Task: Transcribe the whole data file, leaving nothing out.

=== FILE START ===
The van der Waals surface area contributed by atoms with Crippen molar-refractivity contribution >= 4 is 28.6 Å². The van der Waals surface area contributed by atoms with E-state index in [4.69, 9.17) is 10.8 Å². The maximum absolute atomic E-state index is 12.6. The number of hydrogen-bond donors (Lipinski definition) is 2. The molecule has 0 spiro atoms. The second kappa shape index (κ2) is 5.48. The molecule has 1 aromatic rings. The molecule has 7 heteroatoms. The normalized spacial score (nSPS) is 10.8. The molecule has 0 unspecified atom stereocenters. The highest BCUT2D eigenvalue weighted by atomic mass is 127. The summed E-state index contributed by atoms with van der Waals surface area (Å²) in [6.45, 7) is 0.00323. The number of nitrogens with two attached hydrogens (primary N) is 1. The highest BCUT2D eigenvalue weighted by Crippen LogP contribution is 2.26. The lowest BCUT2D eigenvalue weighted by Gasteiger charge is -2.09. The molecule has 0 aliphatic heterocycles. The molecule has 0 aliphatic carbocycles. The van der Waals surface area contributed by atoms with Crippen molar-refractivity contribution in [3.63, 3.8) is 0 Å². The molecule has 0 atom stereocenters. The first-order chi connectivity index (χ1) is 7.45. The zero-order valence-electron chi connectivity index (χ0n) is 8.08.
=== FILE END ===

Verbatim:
The van der Waals surface area contributed by atoms with Crippen molar-refractivity contribution >= 4 is 28.6 Å². The van der Waals surface area contributed by atoms with E-state index in [4.69, 9.17) is 10.8 Å². The maximum absolute atomic E-state index is 12.6. The number of hydrogen-bond donors (Lipinski definition) is 2. The molecule has 0 spiro atoms. The second kappa shape index (κ2) is 5.48. The molecule has 1 aromatic rings. The molecule has 7 heteroatoms. The normalized spacial score (nSPS) is 10.8. The molecule has 0 unspecified atom stereocenters. The highest BCUT2D eigenvalue weighted by atomic mass is 127. The summed E-state index contributed by atoms with van der Waals surface area (Å²) in [6.45, 7) is 0.00323. The number of nitrogens with two attached hydrogens (primary N) is 1. The highest BCUT2D eigenvalue weighted by Crippen LogP contribution is 2.26. The lowest BCUT2D eigenvalue weighted by Gasteiger charge is -2.09. The molecule has 0 aliphatic heterocycles. The molecule has 0 aliphatic carbocycles. The van der Waals surface area contributed by atoms with Crippen molar-refractivity contribution in [3.63, 3.8) is 0 Å². The molecule has 0 atom stereocenters. The first-order chi connectivity index (χ1) is 7.45. The zero-order valence-electron chi connectivity index (χ0n) is 8.08.